Worried you might be a controlling mum?  Watch this!  Hilarious.

Time in nature, free play, freedom to do as you please and create new games and adventures, have ideas, be 'bored' and find a way to combat it, seems to be a thing of the past.  Activities are scheduled, both in the home and out of it, school and other organised activities are regimented beyond belief, weekends are packed full of more classes, scheduled formal family fun, organised playdates and more; even playtimes and holidays require play schemes, play leaders and planned, pre-determined outcome activities.

When parents finally do have time off with their kids, the resort's kids club beckons welcomingly, or they go to Center Parcs or some other venue where the activities are over-planned and a timetable needs to be created so everyone does whatever they need to in their various time slots.  You will enjoy yourself!!

Where is the freedom?  Where is the ability to self-determine, to create, to stretch yourself, and begin to discover who you are?

Well done to that school for banning homework, for a few weeks at least, but maybe parents need to ban over-scheduling and electronics for a while too.  Get rid of the timetables, the schedules, the iPads, X-Boxes, Wiis etc and let your kids be free.

But my kids don't like that stuff, you say, they'll be bored. Let them be bored!  Let them entertain themselves!  Let them get muddy, climb trees, fall over, create a mess, create everything.  Start a stick collection, go hunting for insects, play in rivers and streams, teach them to cook or sew or knit, buy art supplies and draw, make, create, sod the outcome.  Let them be free, play, and just be a child.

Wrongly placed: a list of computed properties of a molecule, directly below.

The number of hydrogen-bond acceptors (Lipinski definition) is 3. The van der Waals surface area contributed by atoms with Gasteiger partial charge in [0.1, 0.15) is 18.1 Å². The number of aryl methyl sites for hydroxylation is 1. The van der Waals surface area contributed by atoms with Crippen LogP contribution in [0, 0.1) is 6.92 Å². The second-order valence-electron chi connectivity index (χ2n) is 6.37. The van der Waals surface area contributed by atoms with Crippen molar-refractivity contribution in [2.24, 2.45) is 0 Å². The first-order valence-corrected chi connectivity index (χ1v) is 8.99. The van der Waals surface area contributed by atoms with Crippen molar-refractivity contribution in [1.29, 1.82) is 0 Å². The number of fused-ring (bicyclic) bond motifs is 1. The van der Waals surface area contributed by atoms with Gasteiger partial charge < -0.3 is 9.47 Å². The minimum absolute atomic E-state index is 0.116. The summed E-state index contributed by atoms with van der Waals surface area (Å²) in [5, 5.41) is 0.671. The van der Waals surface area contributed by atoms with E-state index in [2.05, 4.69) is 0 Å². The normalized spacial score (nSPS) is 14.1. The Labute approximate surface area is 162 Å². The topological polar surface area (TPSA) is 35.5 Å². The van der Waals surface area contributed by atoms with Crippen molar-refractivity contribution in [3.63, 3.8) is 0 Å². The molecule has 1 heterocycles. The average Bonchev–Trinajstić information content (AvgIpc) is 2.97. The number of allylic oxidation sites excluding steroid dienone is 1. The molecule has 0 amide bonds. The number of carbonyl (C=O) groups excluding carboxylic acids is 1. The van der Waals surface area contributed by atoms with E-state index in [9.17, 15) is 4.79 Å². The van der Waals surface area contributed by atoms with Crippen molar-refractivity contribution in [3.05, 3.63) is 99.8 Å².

What role do parents play in all this?  Ditch the schedule for a start.  Then ditch the expectations.  Then let them go wild.  Keep an eye by all means, but from a distance.  Let them explore nature, and discover the world and everything in it on their own.  Take a ball and a magnifying glass.  Everything else will be there already.

The effect freedom will have on their future success and emotional and physical wellbeing is immeasurable.

Modern childhood is where the ridiculous notion that doing something just because we want to is wasting time; where doing rather than being and having a full schedule with little downtime becomes, somehow, normal - and, laughably, important.  Where enjoying life and fulfilling your own needs takes a backseat to achieving and contributing.

All that starts with overscheduling, focussing on end products rather than process, and lacking the freedom to control your own time and life.  Great if we want to produce automatons, but not great if we want to nurture happy, fulfilled human beings.

Slow down, take your time and enjoy life.  Encourage your children to do the same.  Simplicity and freedom are key.

Forget planned activities, stay away from the fixed equipment, the electronics and the fixed outcome toys, and let them run/roll/skip/jump/climb free.